The C-100 is only mildly subtractive when it comes to hanging onto low-level harmonic information or charting every nook and cranny of a soundstage. On a typical acoustic recording the ceiling over a hall will lower a bit over the audience—an effect consonant with the softer, shaded treble of the amp. And sections of orchestral players possess a more convincing presence downstage than toward the back of the hall. You can hear this slight veiling during the spirited duels of fiddle player Mark O’Connor, cellist Yo Yo Ma, and bassist Edgar Meyer (“1A,” Appalachian Journey [Sony]). Their interplay is intricate, like a musician’s chess game, but only when some of the lowest-level machinations are consistently resolved, which wasn’t always the case with the C-100.
At its limits with a loudspeaker of stellar transparency like the Revel Gem2, the C-100 will get a little short of breath on top and will begin to generalize dynamic information. These issues recall TAS’s recent switching-amplifier survey where the subtle but persistent flattening of upper-octave micro-dynamics was the most common problem that TAS editors pointed out. With the C-100 this issue could arise during dynamic shifts in passages with multiple voices, like the chorale of Rutter’s Requiem, or during explosive brass-ensemble passages. Timbre bleaches slightly, the air around the instrumentalists grows drier, and the result is a narrower window of energy on top.
Living with the C-100 reminded me all over again that when selecting a system it’s all about context—the relationships and interdependency of the parts of the audio chain. Mating the C-100 with a speaker of low sensitivity or one with a reactive load wouldn’t maximize its strengths. In this regard, assembling a system is much more challenging at the lower-priced levels than it is when you have the freedom to throw money at a problem. Selecting “affordable” gear means you have to use a little brainpower and do your research. The C-100 can’t spark an MBL or ATC or Pioneer 2S-EX to life, nor should it be expected to. However, grab an efficiency expert like a PSB Alpha, or, better yet, a Synchrony Two B, or perhaps a Vienna Acoustics Haydn, or the new B&W 685, and suddenly a so-called budget system makes you feel as though you’ve won the lottery.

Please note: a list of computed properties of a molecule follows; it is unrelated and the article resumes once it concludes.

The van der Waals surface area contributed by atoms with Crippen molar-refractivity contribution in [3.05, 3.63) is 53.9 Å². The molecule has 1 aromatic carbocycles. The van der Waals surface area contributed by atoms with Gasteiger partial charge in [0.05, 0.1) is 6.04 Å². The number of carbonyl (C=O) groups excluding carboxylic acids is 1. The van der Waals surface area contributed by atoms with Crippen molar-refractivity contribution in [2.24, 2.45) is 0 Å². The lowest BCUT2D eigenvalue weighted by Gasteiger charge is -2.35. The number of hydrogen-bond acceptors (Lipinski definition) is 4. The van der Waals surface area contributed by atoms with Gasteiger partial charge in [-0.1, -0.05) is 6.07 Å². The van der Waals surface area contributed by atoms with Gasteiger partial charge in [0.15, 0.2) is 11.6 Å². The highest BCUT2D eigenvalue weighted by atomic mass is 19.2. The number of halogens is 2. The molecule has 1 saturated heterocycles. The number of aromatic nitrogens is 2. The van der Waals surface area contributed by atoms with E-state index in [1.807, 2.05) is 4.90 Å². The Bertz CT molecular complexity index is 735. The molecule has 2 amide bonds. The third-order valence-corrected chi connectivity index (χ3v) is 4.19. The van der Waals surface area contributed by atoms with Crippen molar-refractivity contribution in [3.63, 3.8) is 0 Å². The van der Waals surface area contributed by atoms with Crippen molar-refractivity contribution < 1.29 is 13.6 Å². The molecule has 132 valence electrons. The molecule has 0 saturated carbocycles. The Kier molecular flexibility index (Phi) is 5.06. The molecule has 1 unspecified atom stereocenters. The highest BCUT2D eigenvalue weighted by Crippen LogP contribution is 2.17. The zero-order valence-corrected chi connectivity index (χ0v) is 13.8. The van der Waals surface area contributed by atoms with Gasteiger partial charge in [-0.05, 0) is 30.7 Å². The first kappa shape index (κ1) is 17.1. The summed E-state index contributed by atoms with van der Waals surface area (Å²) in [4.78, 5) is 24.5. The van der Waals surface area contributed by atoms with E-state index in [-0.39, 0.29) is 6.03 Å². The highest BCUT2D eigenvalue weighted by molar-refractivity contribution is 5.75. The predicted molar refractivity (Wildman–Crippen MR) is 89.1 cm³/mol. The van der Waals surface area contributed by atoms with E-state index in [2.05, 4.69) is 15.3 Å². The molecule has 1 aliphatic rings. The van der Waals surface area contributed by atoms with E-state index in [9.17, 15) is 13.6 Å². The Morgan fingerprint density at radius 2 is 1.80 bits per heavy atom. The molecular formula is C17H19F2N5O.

And as it turned I had on hand the raw elements for just this sort of system. At 88dB sensitivity the PSB Synchrony Two B ($1500/ pr.) seemed to fit right into the C-100’s D-power wheelhouse, delivering the punch and drive that continue to surprise first-time listeners of this modest but carefully executed two-way compact. Also, in keeping with the small footprint of this system, the nearly invisible Crystal Cable Piccolo speaker ($1310/2m) and interconnect cables ($465/1m) may be trip-wire thin, but don’t be fooled. They pass along a full-blooded signal to the lively little Two Bs, neither crimping their extension nor squeezing down their dynamics. This was the kind of system that not only reflected the space-saving nature of the C-100 but also embodied the systemmatching synergy that audiophiles of every stripe seek out.